Use of a multifactorial fall protocol in primary care to reduce falls in community dwelling older adults




Smith, Deborah Ann


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Background: Falls among older community dwelling adults 65 years and older claim at least one life every twenty minutes in the United States. Falls occur in 28% of community dwelling older adults and result in seven million injuries per year and costs projected to rise above $100 billion within this decade. Primary care practice should implement fall risk screening with multifactorial fall assessments and interventions to avert unnecessary injuries and enhance quality of life. Purpose: The purpose of this quality improvement (QI) project was to improve management of falls through implementation of an evidence-based multifactorial fall risk protocol in a primary care clinic aimed at decreasing fall rates among community dwelling adults 65 years and older. Method: This QI project used a one-group pretest posttest and retrospective chart review comparison and correlation design to implement the STEADI fall protocol in a primary care clinic. Staff and providers were educated regarding fall risk assessment and preventative interventions guided by the STEADI algorithm. Aims included increasing provider and staff knowledge and decreasing community dwelling patient fall rates. Results: The STEADI fall prevention protocol was used in over 90% of patients 65 years and older. Fall assessments increased by 48% from prior review, and an increase in appropriate referrals as an intervention was associated with high fall risk patients (r = .209, p < .01). Fall rates decreased by 13.4% from pre-implementation (28.8%) to post-implementation (15.4%). Implications: Use of the STEADI fall risk protocol in this primary care clinic improved provider and staff assessment and management of fall risk and decreased fall rates for patients aged 65 and older.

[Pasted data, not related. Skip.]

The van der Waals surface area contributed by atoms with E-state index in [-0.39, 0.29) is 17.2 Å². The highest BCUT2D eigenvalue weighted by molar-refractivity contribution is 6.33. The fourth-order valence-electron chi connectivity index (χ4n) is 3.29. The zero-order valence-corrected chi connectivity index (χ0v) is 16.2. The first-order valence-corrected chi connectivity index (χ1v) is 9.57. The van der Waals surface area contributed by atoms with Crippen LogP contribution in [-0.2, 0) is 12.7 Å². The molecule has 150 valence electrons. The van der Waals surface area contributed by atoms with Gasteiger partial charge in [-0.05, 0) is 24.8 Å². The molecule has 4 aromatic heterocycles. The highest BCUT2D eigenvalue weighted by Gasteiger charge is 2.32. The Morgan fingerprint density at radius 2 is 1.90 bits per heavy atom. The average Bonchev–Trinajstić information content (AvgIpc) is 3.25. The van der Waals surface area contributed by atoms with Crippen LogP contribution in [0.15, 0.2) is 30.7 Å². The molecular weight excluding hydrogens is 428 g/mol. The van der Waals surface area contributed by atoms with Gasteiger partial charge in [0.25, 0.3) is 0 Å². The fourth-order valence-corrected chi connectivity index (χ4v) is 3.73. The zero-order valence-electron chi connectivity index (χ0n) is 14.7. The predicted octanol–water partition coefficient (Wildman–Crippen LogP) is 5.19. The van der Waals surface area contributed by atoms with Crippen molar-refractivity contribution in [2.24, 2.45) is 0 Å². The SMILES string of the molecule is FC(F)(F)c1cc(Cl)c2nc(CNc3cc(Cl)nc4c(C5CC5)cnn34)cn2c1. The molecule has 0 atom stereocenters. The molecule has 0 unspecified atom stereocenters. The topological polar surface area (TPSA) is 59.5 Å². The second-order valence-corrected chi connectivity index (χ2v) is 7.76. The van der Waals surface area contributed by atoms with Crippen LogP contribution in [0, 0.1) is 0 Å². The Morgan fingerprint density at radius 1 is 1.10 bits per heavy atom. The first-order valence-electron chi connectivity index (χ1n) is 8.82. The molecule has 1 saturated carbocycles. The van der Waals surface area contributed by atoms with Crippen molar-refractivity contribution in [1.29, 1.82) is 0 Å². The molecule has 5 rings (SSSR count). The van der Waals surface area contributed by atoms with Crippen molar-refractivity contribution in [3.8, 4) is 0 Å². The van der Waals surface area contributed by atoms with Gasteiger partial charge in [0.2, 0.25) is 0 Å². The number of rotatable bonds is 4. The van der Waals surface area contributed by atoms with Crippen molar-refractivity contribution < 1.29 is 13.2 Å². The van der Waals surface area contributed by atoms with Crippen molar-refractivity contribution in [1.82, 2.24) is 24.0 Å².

older community dwelling adults, multifactorial fall assessment, STEADI fall algorithm, fall risk, fall rate